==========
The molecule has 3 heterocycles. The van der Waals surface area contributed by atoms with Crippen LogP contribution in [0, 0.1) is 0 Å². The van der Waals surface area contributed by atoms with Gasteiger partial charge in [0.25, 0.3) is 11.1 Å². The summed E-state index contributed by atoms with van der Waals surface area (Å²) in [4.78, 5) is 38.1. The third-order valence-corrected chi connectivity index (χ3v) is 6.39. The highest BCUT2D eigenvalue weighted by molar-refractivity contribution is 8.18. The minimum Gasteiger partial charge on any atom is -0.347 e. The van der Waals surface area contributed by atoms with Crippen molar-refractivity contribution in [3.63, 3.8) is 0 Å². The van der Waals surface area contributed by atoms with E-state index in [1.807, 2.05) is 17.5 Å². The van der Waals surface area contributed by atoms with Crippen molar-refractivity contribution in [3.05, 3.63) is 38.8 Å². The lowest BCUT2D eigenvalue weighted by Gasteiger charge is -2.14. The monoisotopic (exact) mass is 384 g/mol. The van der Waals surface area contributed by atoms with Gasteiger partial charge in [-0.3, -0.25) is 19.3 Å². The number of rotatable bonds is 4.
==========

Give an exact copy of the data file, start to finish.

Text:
The molecule has 3 heterocycles. The van der Waals surface area contributed by atoms with Crippen LogP contribution in [0, 0.1) is 0 Å². The van der Waals surface area contributed by atoms with Gasteiger partial charge in [0.25, 0.3) is 11.1 Å². The summed E-state index contributed by atoms with van der Waals surface area (Å²) in [4.78, 5) is 38.1. The third-order valence-corrected chi connectivity index (χ3v) is 6.39. The highest BCUT2D eigenvalue weighted by molar-refractivity contribution is 8.18. The minimum Gasteiger partial charge on any atom is -0.347 e. The van der Waals surface area contributed by atoms with Crippen molar-refractivity contribution in [3.63, 3.8) is 0 Å². The van der Waals surface area contributed by atoms with E-state index in [1.807, 2.05) is 17.5 Å². The van der Waals surface area contributed by atoms with Crippen molar-refractivity contribution in [3.05, 3.63) is 38.8 Å². The lowest BCUT2D eigenvalue weighted by Gasteiger charge is -2.14. The monoisotopic (exact) mass is 384 g/mol. The van der Waals surface area contributed by atoms with Gasteiger partial charge in [-0.3, -0.25) is 19.3 Å². The number of rotatable bonds is 4.